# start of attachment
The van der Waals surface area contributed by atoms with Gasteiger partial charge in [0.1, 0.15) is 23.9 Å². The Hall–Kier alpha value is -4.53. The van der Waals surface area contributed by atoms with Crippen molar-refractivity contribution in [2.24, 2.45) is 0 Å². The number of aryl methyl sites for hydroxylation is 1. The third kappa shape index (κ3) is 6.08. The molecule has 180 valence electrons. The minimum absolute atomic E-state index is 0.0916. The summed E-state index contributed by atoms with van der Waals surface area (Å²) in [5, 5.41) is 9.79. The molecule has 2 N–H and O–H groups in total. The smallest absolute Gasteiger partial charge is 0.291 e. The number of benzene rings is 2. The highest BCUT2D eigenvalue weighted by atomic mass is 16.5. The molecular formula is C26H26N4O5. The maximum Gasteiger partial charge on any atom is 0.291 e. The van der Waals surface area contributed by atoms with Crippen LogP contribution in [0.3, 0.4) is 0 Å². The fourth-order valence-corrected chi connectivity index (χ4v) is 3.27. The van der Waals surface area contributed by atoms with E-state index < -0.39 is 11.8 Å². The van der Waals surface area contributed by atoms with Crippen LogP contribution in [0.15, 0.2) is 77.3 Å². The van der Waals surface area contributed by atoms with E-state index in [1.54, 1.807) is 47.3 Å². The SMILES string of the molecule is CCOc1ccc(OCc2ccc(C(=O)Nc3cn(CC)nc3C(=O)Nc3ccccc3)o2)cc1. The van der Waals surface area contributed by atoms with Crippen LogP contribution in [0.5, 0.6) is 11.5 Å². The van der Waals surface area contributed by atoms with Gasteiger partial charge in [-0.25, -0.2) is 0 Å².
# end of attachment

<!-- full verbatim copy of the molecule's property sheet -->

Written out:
The van der Waals surface area contributed by atoms with Gasteiger partial charge in [0.1, 0.15) is 23.9 Å². The Hall–Kier alpha value is -4.53. The van der Waals surface area contributed by atoms with Crippen molar-refractivity contribution in [2.24, 2.45) is 0 Å². The number of aryl methyl sites for hydroxylation is 1. The third kappa shape index (κ3) is 6.08. The molecule has 180 valence electrons. The minimum absolute atomic E-state index is 0.0916. The summed E-state index contributed by atoms with van der Waals surface area (Å²) in [5, 5.41) is 9.79. The molecule has 2 N–H and O–H groups in total. The smallest absolute Gasteiger partial charge is 0.291 e. The number of benzene rings is 2. The highest BCUT2D eigenvalue weighted by atomic mass is 16.5. The molecular formula is C26H26N4O5. The maximum Gasteiger partial charge on any atom is 0.291 e. The van der Waals surface area contributed by atoms with Crippen LogP contribution in [0.3, 0.4) is 0 Å². The fourth-order valence-corrected chi connectivity index (χ4v) is 3.27. The van der Waals surface area contributed by atoms with E-state index < -0.39 is 11.8 Å². The van der Waals surface area contributed by atoms with Crippen LogP contribution in [0.15, 0.2) is 77.3 Å². The van der Waals surface area contributed by atoms with E-state index in [1.54, 1.807) is 47.3 Å². The SMILES string of the molecule is CCOc1ccc(OCc2ccc(C(=O)Nc3cn(CC)nc3C(=O)Nc3ccccc3)o2)cc1. The van der Waals surface area contributed by atoms with Crippen LogP contribution in [0.5, 0.6) is 11.5 Å². The van der Waals surface area contributed by atoms with Gasteiger partial charge in [-0.25, -0.2) is 0 Å².